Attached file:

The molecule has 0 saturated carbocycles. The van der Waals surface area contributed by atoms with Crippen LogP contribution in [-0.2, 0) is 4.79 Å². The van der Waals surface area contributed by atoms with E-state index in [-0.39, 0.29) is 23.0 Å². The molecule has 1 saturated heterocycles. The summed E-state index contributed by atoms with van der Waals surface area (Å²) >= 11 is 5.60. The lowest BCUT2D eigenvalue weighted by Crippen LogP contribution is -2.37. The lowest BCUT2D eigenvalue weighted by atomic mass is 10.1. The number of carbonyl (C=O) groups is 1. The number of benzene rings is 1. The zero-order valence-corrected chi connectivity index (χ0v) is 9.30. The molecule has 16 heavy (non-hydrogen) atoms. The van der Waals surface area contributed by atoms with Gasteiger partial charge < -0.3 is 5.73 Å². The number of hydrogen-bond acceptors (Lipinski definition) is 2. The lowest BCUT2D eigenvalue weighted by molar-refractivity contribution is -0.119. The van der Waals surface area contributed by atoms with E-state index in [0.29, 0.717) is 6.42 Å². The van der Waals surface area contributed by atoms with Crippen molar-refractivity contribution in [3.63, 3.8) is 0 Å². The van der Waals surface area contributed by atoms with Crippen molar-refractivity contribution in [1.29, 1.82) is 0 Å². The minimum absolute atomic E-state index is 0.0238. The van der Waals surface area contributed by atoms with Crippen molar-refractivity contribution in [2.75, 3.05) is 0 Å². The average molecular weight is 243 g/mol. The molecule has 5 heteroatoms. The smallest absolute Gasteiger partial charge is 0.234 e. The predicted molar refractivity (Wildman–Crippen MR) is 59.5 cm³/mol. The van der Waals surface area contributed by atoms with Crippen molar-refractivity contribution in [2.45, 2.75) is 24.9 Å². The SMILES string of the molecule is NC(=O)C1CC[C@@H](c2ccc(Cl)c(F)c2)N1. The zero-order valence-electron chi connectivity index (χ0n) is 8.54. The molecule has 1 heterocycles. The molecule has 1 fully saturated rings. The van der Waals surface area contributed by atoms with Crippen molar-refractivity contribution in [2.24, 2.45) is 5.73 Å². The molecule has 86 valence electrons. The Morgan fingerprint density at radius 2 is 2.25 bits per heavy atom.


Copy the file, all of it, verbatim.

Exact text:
The molecule has 0 saturated carbocycles. The van der Waals surface area contributed by atoms with Crippen LogP contribution in [-0.2, 0) is 4.79 Å². The van der Waals surface area contributed by atoms with E-state index in [-0.39, 0.29) is 23.0 Å². The molecule has 1 saturated heterocycles. The summed E-state index contributed by atoms with van der Waals surface area (Å²) >= 11 is 5.60. The lowest BCUT2D eigenvalue weighted by Crippen LogP contribution is -2.37. The lowest BCUT2D eigenvalue weighted by atomic mass is 10.1. The number of carbonyl (C=O) groups is 1. The number of benzene rings is 1. The zero-order valence-corrected chi connectivity index (χ0v) is 9.30. The molecule has 16 heavy (non-hydrogen) atoms. The van der Waals surface area contributed by atoms with Gasteiger partial charge < -0.3 is 5.73 Å². The number of hydrogen-bond acceptors (Lipinski definition) is 2. The lowest BCUT2D eigenvalue weighted by molar-refractivity contribution is -0.119. The van der Waals surface area contributed by atoms with E-state index in [0.29, 0.717) is 6.42 Å². The van der Waals surface area contributed by atoms with Crippen molar-refractivity contribution in [3.63, 3.8) is 0 Å². The van der Waals surface area contributed by atoms with Crippen molar-refractivity contribution in [1.29, 1.82) is 0 Å². The minimum absolute atomic E-state index is 0.0238. The van der Waals surface area contributed by atoms with Crippen molar-refractivity contribution in [2.75, 3.05) is 0 Å². The average molecular weight is 243 g/mol. The molecule has 5 heteroatoms. The smallest absolute Gasteiger partial charge is 0.234 e. The predicted molar refractivity (Wildman–Crippen MR) is 59.5 cm³/mol. The van der Waals surface area contributed by atoms with Crippen molar-refractivity contribution in [2.45, 2.75) is 24.9 Å². The SMILES string of the molecule is NC(=O)C1CC[C@@H](c2ccc(Cl)c(F)c2)N1. The zero-order valence-electron chi connectivity index (χ0n) is 8.54. The molecule has 1 heterocycles. The molecule has 1 fully saturated rings. The van der Waals surface area contributed by atoms with Crippen molar-refractivity contribution in [2.24, 2.45) is 5.73 Å². The molecule has 86 valence electrons. The Morgan fingerprint density at radius 2 is 2.25 bits per heavy atom.